Yahoo said to aid China in 2003 subversion trial
Rights group says firm's data helped gain conviction
Chinese authorities used information obtained from the American Internet company Yahoo Inc. in 2003 to convict a Chinese citizen of ''inciting subversion," a French human rights group said yesterday.
The claim from the group Reporters Without Borders comes one week before the US Congress will hold hearings on the human rights policies of American Internet companies doing business in China. The hearings are being held at the behest of New Jersey Republican Representative Chris Smith, chairman of the human rights subcommittee of the House Committee on International Relations, and a staunch critic of Chinese human rights abuses. Smith has called on US companies to stop doing business in China rather than comply with demands to censor the Internet or hand over personal data on Chinese Internet users.
Reporters Without Borders said that Li Zhi, a 35-year-old former civil servant, used online discussion groups to criticize the corruption of local government officials. Li was arrested in August 2003 and convicted in December of the same year. He was sentenced to eight years in prison.
The Chinese-language Internet news site Boxun.com published a February 2004 appeal from Li's attorney. According to the appeal, Li was convicted partly on the basis of his Internet communications, which were obtained from Yahoo's Chinese operation in Hong Kong. Reporters Without Borders said that it confirmed from other sources that information from Yahoo was cited in the court's verdict.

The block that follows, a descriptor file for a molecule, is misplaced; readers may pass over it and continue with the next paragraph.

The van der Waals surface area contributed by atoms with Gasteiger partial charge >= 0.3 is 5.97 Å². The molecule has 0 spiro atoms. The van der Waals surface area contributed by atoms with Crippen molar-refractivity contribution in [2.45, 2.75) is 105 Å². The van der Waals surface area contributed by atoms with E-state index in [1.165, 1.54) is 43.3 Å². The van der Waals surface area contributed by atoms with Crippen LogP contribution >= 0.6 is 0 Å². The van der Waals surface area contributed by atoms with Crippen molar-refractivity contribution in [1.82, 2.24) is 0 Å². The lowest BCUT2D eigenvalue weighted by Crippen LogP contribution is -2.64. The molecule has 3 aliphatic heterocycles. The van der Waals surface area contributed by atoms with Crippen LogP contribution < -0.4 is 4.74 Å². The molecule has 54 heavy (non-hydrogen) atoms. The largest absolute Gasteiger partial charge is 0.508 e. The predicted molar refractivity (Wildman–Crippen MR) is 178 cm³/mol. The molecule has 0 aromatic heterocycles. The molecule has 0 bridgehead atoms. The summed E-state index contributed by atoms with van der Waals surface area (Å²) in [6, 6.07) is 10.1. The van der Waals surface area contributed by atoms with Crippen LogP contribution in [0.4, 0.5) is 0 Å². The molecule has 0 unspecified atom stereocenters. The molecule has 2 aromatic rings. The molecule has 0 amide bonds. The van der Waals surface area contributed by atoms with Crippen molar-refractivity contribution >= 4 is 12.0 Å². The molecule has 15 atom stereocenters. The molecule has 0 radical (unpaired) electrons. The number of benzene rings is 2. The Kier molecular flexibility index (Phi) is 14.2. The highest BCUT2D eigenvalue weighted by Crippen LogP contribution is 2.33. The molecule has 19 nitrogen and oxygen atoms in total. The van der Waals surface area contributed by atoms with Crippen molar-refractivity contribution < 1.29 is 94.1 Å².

The Li case is the second report in recent months that indicates Yahoo helped Chinese authorities prosecute people for exercising free speech. Last year, Yahoo admitted that it gave the Chinese government the e-mail records of Shi Tao, a Chinese journalist. Shi had anonymously e-mailed copies of a government memo urging newspapers to use caution in reporting on the 15th anniversary of the Tiananmen Square crackdown of 1989, in which many dissident Chinese were killed. Government officials claimed that the memo was ''top secret." They successfully ordered Yahoo's China operation to provide data that helped identify the sender of the e-mail. As a result, Shi was sentenced to 10 years in prison.
Yahoo yesterday did not respond to repeated telephone calls from the Globe, but in the past the company has said it has no choice but to comply with Chinese law.
Julien Pain, head of the Internet freedom desk at Reporters Without Borders headquarters in Paris, said Yahoo could solve the problem by moving its e-mail server computers outside of China and beyond the reach of Chinese law. ''You can't do business with China as if it was a democracy which respects human rights," Pain said. Yahoo's rival Google Inc. has come under fire for censoring its Internet search service in China. But Pain praised Google's decision to keep the servers for its e-mail service, Gmail, outside of Chinese territory.
Pain said American companies should be prepared to abandon the Chinese Internet market rather than assist in censorship. But he also argued that it probably wouldn't come to that if American companies took a stronger stand. ''If you stand up to China, you can negotiate with them," he said.
Hiawatha Bray can be reached at firstname.lastname@example.org.